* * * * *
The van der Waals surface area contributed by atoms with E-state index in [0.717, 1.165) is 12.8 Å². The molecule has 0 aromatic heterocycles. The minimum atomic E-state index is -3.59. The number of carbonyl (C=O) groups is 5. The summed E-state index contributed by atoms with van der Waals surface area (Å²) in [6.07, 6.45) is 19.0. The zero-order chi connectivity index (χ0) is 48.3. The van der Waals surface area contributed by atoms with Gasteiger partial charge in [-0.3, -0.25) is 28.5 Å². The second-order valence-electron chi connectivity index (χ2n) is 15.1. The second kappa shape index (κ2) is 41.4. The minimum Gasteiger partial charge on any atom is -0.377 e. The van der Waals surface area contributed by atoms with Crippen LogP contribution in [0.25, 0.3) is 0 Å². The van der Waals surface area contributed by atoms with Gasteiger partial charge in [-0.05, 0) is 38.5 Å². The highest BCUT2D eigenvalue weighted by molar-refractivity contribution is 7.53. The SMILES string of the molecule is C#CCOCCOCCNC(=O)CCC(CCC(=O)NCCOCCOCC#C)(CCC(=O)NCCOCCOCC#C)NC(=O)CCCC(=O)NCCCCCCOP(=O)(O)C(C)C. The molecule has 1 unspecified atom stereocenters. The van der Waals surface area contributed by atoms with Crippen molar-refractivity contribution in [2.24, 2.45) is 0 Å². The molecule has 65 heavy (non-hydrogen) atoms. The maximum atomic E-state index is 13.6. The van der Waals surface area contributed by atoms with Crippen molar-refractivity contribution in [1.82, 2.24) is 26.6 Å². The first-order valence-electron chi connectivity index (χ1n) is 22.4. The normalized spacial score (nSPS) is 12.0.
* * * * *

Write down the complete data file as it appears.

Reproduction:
The van der Waals surface area contributed by atoms with E-state index in [0.717, 1.165) is 12.8 Å². The molecule has 0 aromatic heterocycles. The minimum atomic E-state index is -3.59. The number of carbonyl (C=O) groups is 5. The summed E-state index contributed by atoms with van der Waals surface area (Å²) in [6.07, 6.45) is 19.0. The zero-order chi connectivity index (χ0) is 48.3. The van der Waals surface area contributed by atoms with Gasteiger partial charge in [-0.3, -0.25) is 28.5 Å². The second-order valence-electron chi connectivity index (χ2n) is 15.1. The second kappa shape index (κ2) is 41.4. The minimum Gasteiger partial charge on any atom is -0.377 e. The van der Waals surface area contributed by atoms with Crippen LogP contribution in [0.25, 0.3) is 0 Å². The van der Waals surface area contributed by atoms with Gasteiger partial charge in [-0.05, 0) is 38.5 Å². The highest BCUT2D eigenvalue weighted by molar-refractivity contribution is 7.53. The SMILES string of the molecule is C#CCOCCOCCNC(=O)CCC(CCC(=O)NCCOCCOCC#C)(CCC(=O)NCCOCCOCC#C)NC(=O)CCCC(=O)NCCCCCCOP(=O)(O)C(C)C. The molecule has 1 unspecified atom stereocenters. The van der Waals surface area contributed by atoms with Crippen molar-refractivity contribution in [2.24, 2.45) is 0 Å². The molecule has 65 heavy (non-hydrogen) atoms. The maximum atomic E-state index is 13.6. The van der Waals surface area contributed by atoms with Crippen molar-refractivity contribution in [1.82, 2.24) is 26.6 Å². The first-order valence-electron chi connectivity index (χ1n) is 22.4. The normalized spacial score (nSPS) is 12.0.